The power of constraints in physics and social theory

Two major constraints were involved in the study:

Constraint 1

Human social circles tend to have limits. We don’t personally know or meaningfully interact with every single person on Earth. Realistically, our connections form within specific communities and contexts (work, hobbies, school, etc.).

Incorporating this constraint into the model is crucial. It prevents unrealistic scenarios where every individual (“node”) within the network has the potential to form connections with everyone else. By limiting interaction possibilities, the model more accurately mirrors the way real-world social networks function.

Constraint 2

People have wildly different personalities. Some of us are extroverted, actively seeking new connections and thriving on social engagement. Others are more introverted, preferring a smaller circle of close friends and less frequent interaction.

Acknowledging this variation in social behavior is essential. It ensures the model doesn’t assume everyone has the same capacity or desire for interaction.

Social butterflies are naturally assigned more connections (both positive and negative), while those less outgoing have fewer overall links. This reflects the diverse social landscape found in real life.

The confirmation

By incorporating these realistic constraints, the researchers observed a remarkable pattern. The results definitively demonstrated that real-world social networks strongly adhere to the principles of Social Balance Theory, including the “enemy of my enemy” concept. This validates our intuitive understanding that we strive for harmony and consistency in our social environments.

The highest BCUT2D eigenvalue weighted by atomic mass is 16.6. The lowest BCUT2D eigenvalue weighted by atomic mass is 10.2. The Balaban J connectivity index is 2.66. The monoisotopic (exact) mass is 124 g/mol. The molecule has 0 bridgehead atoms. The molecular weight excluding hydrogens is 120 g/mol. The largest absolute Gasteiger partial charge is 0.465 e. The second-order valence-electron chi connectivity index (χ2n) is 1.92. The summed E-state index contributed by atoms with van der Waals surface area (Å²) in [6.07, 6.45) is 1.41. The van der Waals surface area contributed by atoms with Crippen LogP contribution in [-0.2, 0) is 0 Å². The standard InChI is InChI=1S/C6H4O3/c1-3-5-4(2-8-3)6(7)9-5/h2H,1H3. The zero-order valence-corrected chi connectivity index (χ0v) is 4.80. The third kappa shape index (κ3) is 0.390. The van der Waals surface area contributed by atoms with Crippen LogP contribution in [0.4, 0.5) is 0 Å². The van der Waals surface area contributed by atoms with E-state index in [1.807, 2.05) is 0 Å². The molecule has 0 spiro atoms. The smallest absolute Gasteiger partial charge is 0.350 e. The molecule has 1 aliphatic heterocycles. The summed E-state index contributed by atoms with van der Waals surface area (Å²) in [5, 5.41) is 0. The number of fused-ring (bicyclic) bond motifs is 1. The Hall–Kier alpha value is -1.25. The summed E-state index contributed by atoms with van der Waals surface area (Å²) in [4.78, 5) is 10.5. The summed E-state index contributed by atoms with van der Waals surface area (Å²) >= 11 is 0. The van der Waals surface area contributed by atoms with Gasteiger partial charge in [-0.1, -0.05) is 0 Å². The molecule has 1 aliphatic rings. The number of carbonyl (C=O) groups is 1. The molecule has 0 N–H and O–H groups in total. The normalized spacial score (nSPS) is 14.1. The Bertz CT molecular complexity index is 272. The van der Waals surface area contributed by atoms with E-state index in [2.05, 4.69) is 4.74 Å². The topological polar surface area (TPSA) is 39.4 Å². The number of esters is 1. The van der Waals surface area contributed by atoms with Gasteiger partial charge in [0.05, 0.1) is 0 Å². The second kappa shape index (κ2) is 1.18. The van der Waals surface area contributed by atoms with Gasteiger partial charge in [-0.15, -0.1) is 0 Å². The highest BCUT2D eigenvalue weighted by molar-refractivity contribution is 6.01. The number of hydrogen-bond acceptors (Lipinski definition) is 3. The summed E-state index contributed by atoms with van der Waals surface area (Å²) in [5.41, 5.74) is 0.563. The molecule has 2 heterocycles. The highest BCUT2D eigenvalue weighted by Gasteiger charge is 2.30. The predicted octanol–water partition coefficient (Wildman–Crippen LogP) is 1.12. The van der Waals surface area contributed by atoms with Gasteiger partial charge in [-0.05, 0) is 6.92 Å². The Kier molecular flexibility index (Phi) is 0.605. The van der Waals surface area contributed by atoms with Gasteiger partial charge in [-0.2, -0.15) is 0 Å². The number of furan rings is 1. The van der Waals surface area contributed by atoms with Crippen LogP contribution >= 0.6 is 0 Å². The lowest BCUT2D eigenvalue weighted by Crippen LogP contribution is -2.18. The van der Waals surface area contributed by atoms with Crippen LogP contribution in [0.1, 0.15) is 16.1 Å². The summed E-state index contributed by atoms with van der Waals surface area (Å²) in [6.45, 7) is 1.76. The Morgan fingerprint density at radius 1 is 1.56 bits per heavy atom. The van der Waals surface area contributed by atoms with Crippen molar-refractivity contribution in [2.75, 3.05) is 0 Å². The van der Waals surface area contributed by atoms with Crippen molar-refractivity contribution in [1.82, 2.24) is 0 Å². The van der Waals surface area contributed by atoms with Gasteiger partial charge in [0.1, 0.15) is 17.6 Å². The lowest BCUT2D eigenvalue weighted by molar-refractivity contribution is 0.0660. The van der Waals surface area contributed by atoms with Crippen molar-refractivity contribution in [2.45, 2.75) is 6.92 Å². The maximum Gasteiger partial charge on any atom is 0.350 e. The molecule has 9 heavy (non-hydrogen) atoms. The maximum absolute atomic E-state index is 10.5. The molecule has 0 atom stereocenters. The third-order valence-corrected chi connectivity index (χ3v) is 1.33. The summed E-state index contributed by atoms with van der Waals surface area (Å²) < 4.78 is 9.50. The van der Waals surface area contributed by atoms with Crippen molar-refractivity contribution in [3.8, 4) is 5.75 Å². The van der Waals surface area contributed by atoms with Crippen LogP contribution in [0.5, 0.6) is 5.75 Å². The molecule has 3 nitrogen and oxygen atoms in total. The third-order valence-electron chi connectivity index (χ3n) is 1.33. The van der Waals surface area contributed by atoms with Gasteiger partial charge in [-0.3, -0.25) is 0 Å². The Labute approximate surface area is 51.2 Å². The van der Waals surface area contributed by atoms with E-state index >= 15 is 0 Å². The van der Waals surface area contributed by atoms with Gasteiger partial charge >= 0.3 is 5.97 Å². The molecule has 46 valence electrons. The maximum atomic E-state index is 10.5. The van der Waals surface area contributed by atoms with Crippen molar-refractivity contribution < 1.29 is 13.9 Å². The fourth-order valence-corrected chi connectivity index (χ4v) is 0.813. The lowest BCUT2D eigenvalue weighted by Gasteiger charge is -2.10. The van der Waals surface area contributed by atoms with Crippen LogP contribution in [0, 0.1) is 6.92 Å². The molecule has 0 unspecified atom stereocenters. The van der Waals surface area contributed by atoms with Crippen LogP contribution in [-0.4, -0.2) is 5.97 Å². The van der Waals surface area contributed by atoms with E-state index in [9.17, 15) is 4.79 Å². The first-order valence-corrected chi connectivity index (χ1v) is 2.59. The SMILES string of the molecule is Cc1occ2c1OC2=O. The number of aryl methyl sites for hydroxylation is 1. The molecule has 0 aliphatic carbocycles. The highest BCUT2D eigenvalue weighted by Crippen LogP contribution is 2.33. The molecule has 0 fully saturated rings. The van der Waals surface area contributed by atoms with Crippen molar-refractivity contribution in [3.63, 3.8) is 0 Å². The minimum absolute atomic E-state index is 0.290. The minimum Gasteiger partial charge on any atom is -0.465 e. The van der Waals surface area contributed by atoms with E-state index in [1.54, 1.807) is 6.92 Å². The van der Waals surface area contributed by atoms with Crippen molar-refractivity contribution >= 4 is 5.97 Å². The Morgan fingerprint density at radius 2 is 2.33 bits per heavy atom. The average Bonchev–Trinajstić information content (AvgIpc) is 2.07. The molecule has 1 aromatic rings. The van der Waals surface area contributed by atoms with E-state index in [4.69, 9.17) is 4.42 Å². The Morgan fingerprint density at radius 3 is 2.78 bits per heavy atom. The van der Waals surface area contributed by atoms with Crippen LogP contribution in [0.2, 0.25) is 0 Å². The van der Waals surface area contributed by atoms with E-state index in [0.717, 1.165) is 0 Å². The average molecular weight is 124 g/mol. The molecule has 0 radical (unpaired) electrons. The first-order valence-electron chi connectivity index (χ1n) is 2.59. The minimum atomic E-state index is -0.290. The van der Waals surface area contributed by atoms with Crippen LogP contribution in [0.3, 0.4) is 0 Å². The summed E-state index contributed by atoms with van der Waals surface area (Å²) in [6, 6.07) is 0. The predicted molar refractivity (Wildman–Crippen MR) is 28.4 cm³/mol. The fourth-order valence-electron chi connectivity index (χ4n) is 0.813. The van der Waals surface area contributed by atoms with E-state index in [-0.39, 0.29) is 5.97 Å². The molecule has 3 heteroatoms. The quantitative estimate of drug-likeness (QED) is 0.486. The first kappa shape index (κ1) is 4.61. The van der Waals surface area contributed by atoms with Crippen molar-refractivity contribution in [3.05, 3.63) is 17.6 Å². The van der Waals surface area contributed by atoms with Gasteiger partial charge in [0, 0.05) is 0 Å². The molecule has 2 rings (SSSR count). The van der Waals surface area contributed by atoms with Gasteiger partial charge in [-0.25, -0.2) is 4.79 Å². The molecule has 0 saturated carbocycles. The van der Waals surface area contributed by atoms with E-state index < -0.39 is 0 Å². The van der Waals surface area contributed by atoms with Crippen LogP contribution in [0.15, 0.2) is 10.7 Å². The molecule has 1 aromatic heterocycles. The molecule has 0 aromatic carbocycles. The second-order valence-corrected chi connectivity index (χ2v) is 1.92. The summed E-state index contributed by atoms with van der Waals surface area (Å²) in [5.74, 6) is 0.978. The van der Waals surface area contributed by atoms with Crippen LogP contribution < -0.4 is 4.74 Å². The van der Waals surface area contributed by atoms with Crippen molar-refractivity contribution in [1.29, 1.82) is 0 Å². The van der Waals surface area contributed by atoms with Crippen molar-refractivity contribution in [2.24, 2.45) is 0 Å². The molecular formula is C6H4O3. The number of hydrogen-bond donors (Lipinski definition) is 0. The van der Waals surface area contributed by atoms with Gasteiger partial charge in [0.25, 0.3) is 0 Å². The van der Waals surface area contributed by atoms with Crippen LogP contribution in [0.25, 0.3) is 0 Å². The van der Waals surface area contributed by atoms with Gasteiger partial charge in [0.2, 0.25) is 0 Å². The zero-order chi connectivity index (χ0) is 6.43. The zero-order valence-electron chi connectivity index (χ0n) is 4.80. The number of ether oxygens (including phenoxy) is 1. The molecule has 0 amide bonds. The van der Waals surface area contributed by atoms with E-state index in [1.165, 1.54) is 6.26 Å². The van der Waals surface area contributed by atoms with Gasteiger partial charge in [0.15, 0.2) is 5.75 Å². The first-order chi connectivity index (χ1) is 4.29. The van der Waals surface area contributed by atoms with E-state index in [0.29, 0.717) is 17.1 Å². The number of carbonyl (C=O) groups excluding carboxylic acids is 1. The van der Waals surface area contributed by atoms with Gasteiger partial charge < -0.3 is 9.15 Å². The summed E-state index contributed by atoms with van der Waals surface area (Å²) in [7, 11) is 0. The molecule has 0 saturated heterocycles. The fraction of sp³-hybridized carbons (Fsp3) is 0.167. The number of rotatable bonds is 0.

The far-reaching implications of this study are particularly exciting. This model has the potential to provide a powerful framework for understanding the dynamics of any system where relationships and interactions play a key role.

Broader implications of physics proving social theory

The human brain is arguably one of the most complex networks in existence. This model could be applied to map how vast numbers of neurons form connections.

Researchers could then study how the balance (or imbalance) between excitatory and inhibitory signals influences brain activity, potentially shedding light on learning, memory, and even neurological disorders.

Moreover, drug interactions can be difficult to predict. Applying a similar framework could help doctors understand how different medications interact, both positively and negatively.

This could lead to more effective treatment strategies, optimizing the benefits while minimizing potential side effects for patients taking multiple prescriptions.

Social balance principles can even be applied to understand complex social phenomena on a broader scale. Researchers might model how political opinions spread or how extremist views gain traction within certain groups. This could potentially lead to the development of strategies for combating polarization and promoting greater social cohesion.

Study significance

This research highlights the interconnected nature of different systems. The tools developed to investigate social networks may provide the key to unlocking mysteries in fields as diverse as neuroscience and pharmacology.

The next time you’re caught in the middle of a friend feud or feel drawn to someone because you share a common dislike, remember: there’s a good reason for it. Science shows that your feelings have roots in our deep-seated desire for social harmony.

Of course, the real world is always a bit messier than theory, but at least now we know that the old saying has some mathematical weight behind it.

The study is published in the journal Science Advances.